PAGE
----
WHAT IS EMDR?
EMDR, or Eye Movement Desensitization and Reprocessing, is a therapeutic intervention that allows clients to hone in on a traumatic event while concurrently experiencing bilateral stimulation. Memory recall, combined with this type of left- and right-body engagement has been correlated with a decrease in the intensity of emotions associated with trauma. EMDR has helped people recover from symptoms related to PTSD, trauma, anxiety, depression, OCD, chronic pain, addictions and numerous other disrupting symptoms.
Psychologist and educator, Francine Shapiro, pioneered the technique in 1987 after she found herself walking in a park and noticing that eye movements seemingly lessened the intensity of her emotions as they pertained to her own troubling memories. Thus, her extensive research began, and not long after, Shapiro was able to prove that bilateral stimulation and eye movements had the power to provide immense relief to those plagued with a variety of emotional struggles.
We spoke to psychotherapist Elissa Stein, the founder and director of The Riverwalk Group in Stamford, to learn more about EMDR and how it enhances her ability to treat clients.
WHAT WAS EMDR TRAINING LIKE, AND DID YOU HAVE ANY HESITATION AT FIRST?
I learned EMDR in 2009 as part of my trauma certification from ICP (Institute for Contemporary Psychotherapy). To be completely honest, at first, I thought maybe I had lost my mind a little…this was so foreign compared to anything else I had ever done before. I was learning this odd technique that I really didn’t know anything about. After I began to understand more about the history and the efficacy of EMDR, I became very interested. It was a different modality than those I had used in the past, but I was open to trying it. EMDR has since become an invaluable tool for many of my clients. Part of the training is that you have to try it yourself. I not only did that but then also went on to do it privately and had a lot of my own interesting and successful experiences. I would never be able to practice EMDR as much as I do, if I didn’t completely believe in it. The evidence for its success is overwhelming, and, because of EMDR, so many people are getting help and feeling better.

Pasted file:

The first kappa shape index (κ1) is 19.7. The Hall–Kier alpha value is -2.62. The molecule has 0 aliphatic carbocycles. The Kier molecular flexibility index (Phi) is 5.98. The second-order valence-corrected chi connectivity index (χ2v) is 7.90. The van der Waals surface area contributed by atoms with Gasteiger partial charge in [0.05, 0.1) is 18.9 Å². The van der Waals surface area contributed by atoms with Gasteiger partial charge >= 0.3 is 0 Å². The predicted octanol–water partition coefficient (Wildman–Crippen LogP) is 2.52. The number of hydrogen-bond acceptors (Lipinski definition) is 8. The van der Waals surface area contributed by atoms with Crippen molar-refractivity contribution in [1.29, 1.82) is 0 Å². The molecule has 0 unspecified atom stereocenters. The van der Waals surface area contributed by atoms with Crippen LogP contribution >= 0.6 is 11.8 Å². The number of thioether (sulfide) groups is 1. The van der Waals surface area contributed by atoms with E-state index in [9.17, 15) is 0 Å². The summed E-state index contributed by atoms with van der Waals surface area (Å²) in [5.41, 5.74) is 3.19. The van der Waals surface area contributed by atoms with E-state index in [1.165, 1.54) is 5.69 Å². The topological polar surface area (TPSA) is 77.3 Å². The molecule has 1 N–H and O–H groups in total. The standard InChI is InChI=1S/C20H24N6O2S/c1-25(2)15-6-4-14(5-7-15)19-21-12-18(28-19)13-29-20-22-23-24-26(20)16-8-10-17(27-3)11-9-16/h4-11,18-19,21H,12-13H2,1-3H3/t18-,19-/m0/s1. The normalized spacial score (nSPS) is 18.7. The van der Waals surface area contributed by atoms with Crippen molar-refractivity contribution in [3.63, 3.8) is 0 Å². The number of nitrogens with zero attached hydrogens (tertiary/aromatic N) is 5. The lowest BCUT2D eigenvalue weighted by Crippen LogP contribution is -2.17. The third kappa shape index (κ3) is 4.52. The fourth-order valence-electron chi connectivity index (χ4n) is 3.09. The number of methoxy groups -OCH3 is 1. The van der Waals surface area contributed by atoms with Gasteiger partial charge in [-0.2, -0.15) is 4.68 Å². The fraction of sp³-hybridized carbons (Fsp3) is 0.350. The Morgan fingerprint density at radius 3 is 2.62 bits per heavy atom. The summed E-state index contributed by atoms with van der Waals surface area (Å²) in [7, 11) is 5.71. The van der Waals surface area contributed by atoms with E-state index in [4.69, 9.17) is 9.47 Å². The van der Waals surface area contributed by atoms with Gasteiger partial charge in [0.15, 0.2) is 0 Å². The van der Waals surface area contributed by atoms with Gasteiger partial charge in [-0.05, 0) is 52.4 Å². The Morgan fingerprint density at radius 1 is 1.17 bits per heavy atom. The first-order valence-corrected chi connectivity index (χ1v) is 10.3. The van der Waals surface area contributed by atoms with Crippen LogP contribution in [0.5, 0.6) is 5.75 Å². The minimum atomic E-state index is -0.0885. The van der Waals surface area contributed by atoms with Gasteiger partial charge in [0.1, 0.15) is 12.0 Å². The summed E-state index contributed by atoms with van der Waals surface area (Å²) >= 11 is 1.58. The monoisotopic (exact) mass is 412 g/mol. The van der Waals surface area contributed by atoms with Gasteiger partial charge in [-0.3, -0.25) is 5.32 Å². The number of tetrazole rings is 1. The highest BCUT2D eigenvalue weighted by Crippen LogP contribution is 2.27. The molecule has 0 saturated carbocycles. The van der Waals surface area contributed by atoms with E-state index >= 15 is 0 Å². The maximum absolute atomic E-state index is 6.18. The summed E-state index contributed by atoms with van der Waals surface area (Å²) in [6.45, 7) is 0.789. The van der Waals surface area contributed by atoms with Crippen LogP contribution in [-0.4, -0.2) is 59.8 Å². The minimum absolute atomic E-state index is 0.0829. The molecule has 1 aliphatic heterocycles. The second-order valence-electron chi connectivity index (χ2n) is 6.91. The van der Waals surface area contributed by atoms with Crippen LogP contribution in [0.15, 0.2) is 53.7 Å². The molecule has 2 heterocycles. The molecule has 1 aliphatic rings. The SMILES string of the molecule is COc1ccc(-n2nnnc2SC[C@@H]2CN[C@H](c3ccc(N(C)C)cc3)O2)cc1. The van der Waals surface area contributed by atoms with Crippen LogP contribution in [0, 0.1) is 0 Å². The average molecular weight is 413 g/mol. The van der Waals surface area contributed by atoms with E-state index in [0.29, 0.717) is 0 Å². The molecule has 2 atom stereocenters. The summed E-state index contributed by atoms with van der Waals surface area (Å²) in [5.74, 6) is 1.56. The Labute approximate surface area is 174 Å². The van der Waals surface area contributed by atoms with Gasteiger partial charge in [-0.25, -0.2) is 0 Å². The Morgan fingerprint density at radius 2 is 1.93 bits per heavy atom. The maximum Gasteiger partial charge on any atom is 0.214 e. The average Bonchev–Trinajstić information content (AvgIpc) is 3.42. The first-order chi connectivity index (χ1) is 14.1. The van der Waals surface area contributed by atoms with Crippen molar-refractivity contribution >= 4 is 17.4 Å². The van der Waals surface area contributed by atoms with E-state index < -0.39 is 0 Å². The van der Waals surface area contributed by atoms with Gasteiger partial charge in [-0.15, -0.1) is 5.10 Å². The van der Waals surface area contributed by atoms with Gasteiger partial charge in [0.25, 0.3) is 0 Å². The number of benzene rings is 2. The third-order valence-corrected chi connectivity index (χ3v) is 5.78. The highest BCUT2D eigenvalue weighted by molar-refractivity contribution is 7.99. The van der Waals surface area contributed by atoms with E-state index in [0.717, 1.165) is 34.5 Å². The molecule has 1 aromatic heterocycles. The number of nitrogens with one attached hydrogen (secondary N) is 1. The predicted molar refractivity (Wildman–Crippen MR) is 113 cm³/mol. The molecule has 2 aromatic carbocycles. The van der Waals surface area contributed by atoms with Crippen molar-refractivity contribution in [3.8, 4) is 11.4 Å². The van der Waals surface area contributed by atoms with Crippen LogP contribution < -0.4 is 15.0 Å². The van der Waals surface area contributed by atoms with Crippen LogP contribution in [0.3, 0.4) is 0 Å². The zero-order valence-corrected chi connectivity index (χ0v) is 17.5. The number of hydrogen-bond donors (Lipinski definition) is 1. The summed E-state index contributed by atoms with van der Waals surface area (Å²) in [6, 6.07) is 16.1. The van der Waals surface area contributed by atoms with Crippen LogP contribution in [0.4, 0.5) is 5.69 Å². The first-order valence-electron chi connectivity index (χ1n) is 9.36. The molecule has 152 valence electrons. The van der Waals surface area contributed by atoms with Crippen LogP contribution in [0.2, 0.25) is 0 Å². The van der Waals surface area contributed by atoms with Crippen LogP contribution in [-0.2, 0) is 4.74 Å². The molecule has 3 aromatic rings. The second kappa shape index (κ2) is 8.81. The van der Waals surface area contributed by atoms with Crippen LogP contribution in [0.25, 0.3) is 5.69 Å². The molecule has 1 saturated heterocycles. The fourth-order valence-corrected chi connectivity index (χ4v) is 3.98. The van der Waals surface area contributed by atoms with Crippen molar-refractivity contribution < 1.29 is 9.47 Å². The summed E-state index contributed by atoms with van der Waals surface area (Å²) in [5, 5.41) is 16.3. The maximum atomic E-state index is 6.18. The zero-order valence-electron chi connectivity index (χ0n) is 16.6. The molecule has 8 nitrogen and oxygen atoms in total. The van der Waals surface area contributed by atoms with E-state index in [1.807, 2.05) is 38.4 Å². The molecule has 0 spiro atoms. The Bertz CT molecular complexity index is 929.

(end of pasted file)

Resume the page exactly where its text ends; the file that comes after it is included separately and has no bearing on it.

WHAT METHODS DID YOU USE PRIOR TO LEARNING EMDR, AND HOW HAS IT CHANGED THE WAY YOU PRACTICE?
Prior to my EMDR training, I focused mostly on relational talk therapy after having done post-graduate work in marriage and family therapy at The Family Institute of Westchester. I found myself working with so many people dealing with trauma and decided I needed to learn more, so I began my education in the world of Integrative Trauma Therapy, which has definitely changed the way I work. I now have a very different lens and incorporate EMDR and other trauma modalities and techniques when working with individuals and couples. Each case is unique. Sometimes I combine techniques and modalities, and sometimes I do straight EMDR; it really depends on the circumstance. Trauma therapy is not one-stop shopping.
HOW DO YOU PREPARE A CLIENT FOR AN EMDR SESSION?
I always do an initial assessment to see if someone is a candidate. Not everyone is. Sometimes people need preparation before doing the deeper work of going inside, which is what EMDR is all about. If EMDR seems like it could be a good fit for the client and situation, I will explain a little bit about the history of the treatment and the specific protocol that is used. I might show them the actual EMDR machine and talk to them about why I’m suggesting this technique. Then we generally do some work to prepare to begin EMDR, which could take anywhere from one to three sessions. I’m also happy to answer any questions the client may have prior to starting the process.